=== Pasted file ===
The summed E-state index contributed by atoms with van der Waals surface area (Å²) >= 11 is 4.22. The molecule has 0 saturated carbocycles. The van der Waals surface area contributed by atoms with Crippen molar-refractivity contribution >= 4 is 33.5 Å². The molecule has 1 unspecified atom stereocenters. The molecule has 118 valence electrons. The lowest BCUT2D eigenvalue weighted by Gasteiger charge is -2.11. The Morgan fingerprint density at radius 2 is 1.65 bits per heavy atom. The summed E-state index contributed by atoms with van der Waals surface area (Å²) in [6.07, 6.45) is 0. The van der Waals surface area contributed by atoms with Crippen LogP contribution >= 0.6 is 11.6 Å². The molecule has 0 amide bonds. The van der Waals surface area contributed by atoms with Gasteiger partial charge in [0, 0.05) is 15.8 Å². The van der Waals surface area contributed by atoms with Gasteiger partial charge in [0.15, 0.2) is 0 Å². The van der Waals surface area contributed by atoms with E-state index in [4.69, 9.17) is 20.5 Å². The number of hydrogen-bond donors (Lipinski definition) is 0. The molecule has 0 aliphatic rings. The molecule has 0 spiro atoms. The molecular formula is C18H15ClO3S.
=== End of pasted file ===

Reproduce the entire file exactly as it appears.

The summed E-state index contributed by atoms with van der Waals surface area (Å²) >= 11 is 4.22. The molecule has 0 saturated carbocycles. The van der Waals surface area contributed by atoms with Crippen molar-refractivity contribution >= 4 is 33.5 Å². The molecule has 1 unspecified atom stereocenters. The molecule has 118 valence electrons. The lowest BCUT2D eigenvalue weighted by Gasteiger charge is -2.11. The Morgan fingerprint density at radius 2 is 1.65 bits per heavy atom. The summed E-state index contributed by atoms with van der Waals surface area (Å²) in [6.07, 6.45) is 0. The van der Waals surface area contributed by atoms with Crippen LogP contribution >= 0.6 is 11.6 Å². The molecule has 0 amide bonds. The van der Waals surface area contributed by atoms with Gasteiger partial charge in [0, 0.05) is 15.8 Å². The van der Waals surface area contributed by atoms with Gasteiger partial charge in [0.15, 0.2) is 0 Å². The van der Waals surface area contributed by atoms with E-state index in [4.69, 9.17) is 20.5 Å². The number of hydrogen-bond donors (Lipinski definition) is 0. The molecule has 0 aliphatic rings. The molecule has 0 spiro atoms. The molecular formula is C18H15ClO3S.